Murong Xuecun, a well-known author, was interrogated by police for four hours in 2019 about two tweets he posted three years earlier. One showed a clearly photoshopped image of a naked Xi Jinping, China’s supreme leader, on top of a wrecking ball. The other was a cartoon showing Mr. Xi shooting Santa’s reindeer out of the sky.

“I think the Chinese government will be glad he bought Twitter,” Mr Murong said, “and in the coming days the government will use his business in China to pressure him to control Twitter and those to censor those who criticize the Communist Party and the Chinese government.”

Privately, he said he and his friends call the harassment of Twitter users in China the “complete Twitter purge.” Mr Murong estimated that police had questioned tens if not hundreds of thousands of people about their posts in recent years. The punitive campaign and the growing number of Chinese officials on Twitter show the government cares deeply about what’s being said on foreign social media, he said, describing the officials’ efforts as an attempt to “defuse public opinion and ideological wars” abroad respectively.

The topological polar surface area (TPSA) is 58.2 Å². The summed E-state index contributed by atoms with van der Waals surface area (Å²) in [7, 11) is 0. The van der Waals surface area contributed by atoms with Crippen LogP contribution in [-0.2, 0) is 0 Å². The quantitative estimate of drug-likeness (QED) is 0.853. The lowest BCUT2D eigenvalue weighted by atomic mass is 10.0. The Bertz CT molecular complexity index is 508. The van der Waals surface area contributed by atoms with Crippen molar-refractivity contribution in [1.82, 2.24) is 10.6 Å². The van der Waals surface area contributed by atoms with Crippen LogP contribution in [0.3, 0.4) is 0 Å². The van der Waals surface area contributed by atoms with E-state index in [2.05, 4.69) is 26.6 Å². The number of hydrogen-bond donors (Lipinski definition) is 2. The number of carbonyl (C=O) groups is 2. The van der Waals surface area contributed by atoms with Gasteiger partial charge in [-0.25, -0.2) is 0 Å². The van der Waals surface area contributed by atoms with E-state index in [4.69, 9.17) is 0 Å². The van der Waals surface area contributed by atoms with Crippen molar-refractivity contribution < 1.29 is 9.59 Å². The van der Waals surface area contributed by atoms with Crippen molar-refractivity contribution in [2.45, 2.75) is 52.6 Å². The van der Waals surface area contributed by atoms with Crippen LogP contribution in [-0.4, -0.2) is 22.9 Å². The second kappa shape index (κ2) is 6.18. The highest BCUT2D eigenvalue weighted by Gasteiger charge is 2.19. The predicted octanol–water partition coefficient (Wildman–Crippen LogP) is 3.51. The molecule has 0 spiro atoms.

“This government has done many similar things and will not stop in the future,” he said. “I don’t know how Musk will deal with this pressure, but looking at his stance on China, I think he could turn into a big Chinese censorship machine.”

A spokesman for China’s Foreign Ministry, Wang Wenbin, on Tuesday brushed aside questions about Twitter and Mr Musk’s investments in the country. “I can say that you are very good at speculating, but without any basis,” he replied to a question.

Even Mr. Bezos changed his post about China’s potential influence on Twitter to suggest that Mr. Musk could be adept at striking a balance. “Musk is extremely good at handling this kind of complexity,” he wrote.

Even so, a likely outcome of Mr Musk’s acquisition will be less transparency. As a public company, Twitter faced pressure from shareholders as concerns about disinformation, account freezes and regulatory enforcement impacted its share price. That, in turn, forced the platform to explain its policy on countering information campaigns like those originating in China. With Mr. Musk planning to take the company private, there is less prerogative to respond to such requests.

“Even if I just take what he’s saying – his idea of ​​Twitter as a desirable tool to push more democratic, pro-democracy reforms here and abroad – he’s basically created a backdoor for China to come in and manipulate exactly that.” thing he has heralded as a strong defense of free speech,” said Angelo Carusone, president of watchdog group Media Matters for America.

Steven Lee Myers reported from San Francisco and Paul Mozur from Seoul. Claire Fu contributed research.